RW: Well, I’m sure this is true. In the end the questions are very difficult because sometimes you find that a form is there and that learning to write is learning to write that form. And you know a good many forms continue and they’re still available, but in any case the practice has got to happen. If you feel dissatisfied with the practice when you’ve done it, it takes a long time to establish that it’s maybe a problem of the form. It’s very important at that moment that in a teaching situation there shouldn’t be any pressure from the mistaken conviction that all the literary forms are already known and that therefore anything that is going to be a successful piece of writing has got to correspond to one of those forms. This isn’t ever how writing has worked.
KW: What do you think of contemporary literature? Who do you think is producing important writing?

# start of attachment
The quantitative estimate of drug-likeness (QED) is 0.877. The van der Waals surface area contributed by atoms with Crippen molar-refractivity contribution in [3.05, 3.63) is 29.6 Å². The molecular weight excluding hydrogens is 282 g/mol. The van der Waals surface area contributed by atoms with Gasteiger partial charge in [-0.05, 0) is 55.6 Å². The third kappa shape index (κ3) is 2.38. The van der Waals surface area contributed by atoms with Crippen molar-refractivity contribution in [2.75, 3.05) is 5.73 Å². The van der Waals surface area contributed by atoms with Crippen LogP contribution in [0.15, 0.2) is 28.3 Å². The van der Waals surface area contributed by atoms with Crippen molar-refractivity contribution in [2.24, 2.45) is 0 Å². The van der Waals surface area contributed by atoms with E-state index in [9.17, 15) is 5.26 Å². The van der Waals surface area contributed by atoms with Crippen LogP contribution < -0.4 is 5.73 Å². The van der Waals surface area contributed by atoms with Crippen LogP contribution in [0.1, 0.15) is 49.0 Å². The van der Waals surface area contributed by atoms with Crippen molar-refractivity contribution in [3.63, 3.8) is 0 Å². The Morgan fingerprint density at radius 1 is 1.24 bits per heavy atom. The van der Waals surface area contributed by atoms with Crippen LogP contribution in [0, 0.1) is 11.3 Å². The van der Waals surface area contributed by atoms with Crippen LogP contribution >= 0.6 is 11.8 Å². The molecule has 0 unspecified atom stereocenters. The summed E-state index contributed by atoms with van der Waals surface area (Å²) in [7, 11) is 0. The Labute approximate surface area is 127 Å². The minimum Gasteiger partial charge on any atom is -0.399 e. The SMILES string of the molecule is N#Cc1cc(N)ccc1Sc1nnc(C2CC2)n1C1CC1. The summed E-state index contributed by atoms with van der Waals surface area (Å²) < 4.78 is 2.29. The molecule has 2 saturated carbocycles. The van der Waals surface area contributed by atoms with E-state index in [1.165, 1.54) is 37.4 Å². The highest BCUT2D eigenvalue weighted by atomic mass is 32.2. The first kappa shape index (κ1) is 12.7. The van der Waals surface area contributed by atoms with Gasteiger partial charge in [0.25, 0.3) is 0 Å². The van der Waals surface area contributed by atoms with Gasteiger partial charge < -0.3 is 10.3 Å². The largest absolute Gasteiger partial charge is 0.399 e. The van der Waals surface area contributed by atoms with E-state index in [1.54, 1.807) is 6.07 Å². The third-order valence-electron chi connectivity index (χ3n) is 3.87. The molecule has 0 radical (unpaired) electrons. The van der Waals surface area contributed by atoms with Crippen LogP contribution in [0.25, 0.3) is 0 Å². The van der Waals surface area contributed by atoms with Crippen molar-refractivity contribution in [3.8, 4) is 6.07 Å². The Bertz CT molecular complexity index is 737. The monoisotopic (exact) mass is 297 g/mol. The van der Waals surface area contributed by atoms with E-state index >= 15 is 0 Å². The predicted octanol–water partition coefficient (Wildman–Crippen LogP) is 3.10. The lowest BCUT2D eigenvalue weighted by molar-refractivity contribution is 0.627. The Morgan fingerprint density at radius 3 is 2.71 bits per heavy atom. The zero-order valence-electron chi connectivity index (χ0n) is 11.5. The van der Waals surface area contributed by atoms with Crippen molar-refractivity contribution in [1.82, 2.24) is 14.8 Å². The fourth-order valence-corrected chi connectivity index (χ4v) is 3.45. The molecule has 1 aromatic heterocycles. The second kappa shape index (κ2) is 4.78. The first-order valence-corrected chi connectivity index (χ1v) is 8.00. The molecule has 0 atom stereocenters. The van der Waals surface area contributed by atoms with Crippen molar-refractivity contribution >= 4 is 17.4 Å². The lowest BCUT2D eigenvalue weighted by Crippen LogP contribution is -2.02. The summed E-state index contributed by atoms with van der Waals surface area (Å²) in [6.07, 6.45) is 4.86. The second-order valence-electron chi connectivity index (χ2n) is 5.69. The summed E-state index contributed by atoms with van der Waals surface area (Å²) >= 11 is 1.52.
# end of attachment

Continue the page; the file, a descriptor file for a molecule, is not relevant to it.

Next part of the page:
RW: It’s very interesting that there have been so many problems about the novel and a good many writers have turned to smaller forms like television, drama, radical theatre and so on, which I think is much of the best work, but on a small scale. I think that science fiction is producing a lot of the liveliest contemporary writing as well as an enormous amount of rubbish – there is probably a majority of science fiction which is sea stories written in spaceships or the history of the Roman Empire re-written as the history of the ‘Galactic Empire’. But there is some science fiction which is really getting at the experience of disorientation, discontinuity, break – not just in a negative way either, because a lot of it is exploring what it would be like to live in a different world. So I’m very interested in that. I think there are considerable problems about the realist novel, which I still think is important. But there are all sorts of problems including quite banal commercial problems. For example, a writer I admire very much, a Welsh writer called Emyr Humphreys, who is the best writer, I suppose, of Welsh-speaking Welsh life, and is a very distinguished novelist, he has to write what is really a series of novels, four or five which are linked with characters which reappear in situations and so on, whereas a 19th century writer would have been able to weave all those things into one, big novel.